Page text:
Illinois State University history-social sciences teacher education major Brandon Diericks recently shared this dispatch from England, where he is student teaching during the spring 2016 semester:

So far, this study abroad experience in Europe has been exciting, eye-opening, and very interesting from a historical standpoint. My school, Cavendish School, is similar to and different from schools in the United States.

I appreciate the emphasis that the school’s history curriculum places on inquiry, central questions, primary source analysis, and argument building. This important strategy of teaching history sets students up to really begin to start thinking and acting like historians.

Outside of school, I have seen so many interesting places in Europe, including the medieval town of Lewes; London; the Roman baths in Bath; Salisbury Cathedral, where a copy of the Magna Carta is kept; Paris; the Palace of Versailles; Berlin; a concentration camp; and Amsterdam.

The most recent places I have visited were Berlin, Sachsenhausen concentration camp, and Amsterdam, on the two-week spring break from school.

Berlin was an interesting city. While London and Paris have very old architecture, Berlin has mostly modern, post-World War II architecture, because a great deal of the city had been destroyed by Allied bombings and when the Soviets plundered the city in 1945. Some of the big sites we saw were the Brandenburg Gate, the former Luftwaffe headquarters, portions of the Berlin Wall, and the Reichstag. Reflecting on the history of Berlin, this city has been through a lot of turmoil and tension, from World War II, through to the Cold War, when Berlin was separated into East Berlin and West Berlin.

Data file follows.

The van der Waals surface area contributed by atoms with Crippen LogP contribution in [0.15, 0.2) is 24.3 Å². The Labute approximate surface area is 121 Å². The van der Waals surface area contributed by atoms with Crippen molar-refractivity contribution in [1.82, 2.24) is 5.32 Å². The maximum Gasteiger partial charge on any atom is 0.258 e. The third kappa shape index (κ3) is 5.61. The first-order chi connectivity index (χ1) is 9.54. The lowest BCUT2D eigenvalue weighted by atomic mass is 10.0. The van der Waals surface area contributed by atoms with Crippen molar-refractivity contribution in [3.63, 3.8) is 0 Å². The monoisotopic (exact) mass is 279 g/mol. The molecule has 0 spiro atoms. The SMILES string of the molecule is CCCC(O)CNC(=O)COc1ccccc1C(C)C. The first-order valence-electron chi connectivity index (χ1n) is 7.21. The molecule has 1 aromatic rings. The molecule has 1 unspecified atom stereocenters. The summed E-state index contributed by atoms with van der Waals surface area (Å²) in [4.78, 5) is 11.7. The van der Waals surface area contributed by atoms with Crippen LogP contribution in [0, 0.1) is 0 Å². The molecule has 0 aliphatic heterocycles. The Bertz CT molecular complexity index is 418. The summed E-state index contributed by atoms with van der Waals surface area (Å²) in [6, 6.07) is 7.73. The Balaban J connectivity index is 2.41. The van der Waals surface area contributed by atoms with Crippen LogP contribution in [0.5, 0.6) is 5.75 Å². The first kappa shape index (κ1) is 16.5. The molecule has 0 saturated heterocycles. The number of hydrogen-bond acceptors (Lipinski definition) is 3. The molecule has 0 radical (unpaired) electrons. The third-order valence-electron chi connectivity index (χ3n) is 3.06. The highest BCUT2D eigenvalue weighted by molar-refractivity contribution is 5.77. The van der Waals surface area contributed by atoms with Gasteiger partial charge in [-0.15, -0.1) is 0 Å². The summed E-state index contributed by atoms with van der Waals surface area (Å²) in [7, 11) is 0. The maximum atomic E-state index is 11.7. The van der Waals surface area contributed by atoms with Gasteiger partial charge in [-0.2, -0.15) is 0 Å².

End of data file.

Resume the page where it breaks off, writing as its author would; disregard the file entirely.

Sachsenhausen concentration camp was an interesting but sad place. The camp was a symbol of the horror and the legacy of Adolf Hitler and the Nazi era. Interesting to note, our tour guide told us that the son of Joseph Stalin, who was the leader of the Soviet Union, died in Sachsenhausen camp during the war.

Leaving the camp, we took an overnight bus to Amsterdam. Amsterdam is an amazing city. The architecture is very pretty, including the many canals. We toured Anne Frank’s house, the Van Gogh Museum (Starry Night is not in this museum, but in New York’s Modern Art Museum), and the Rijksmuseum. We also walked through a couple of neat markets, which sold many different items.

Now, I am back in Eastbourne, and I will be heading back up to London later this week to see some places I haven’t visited yet.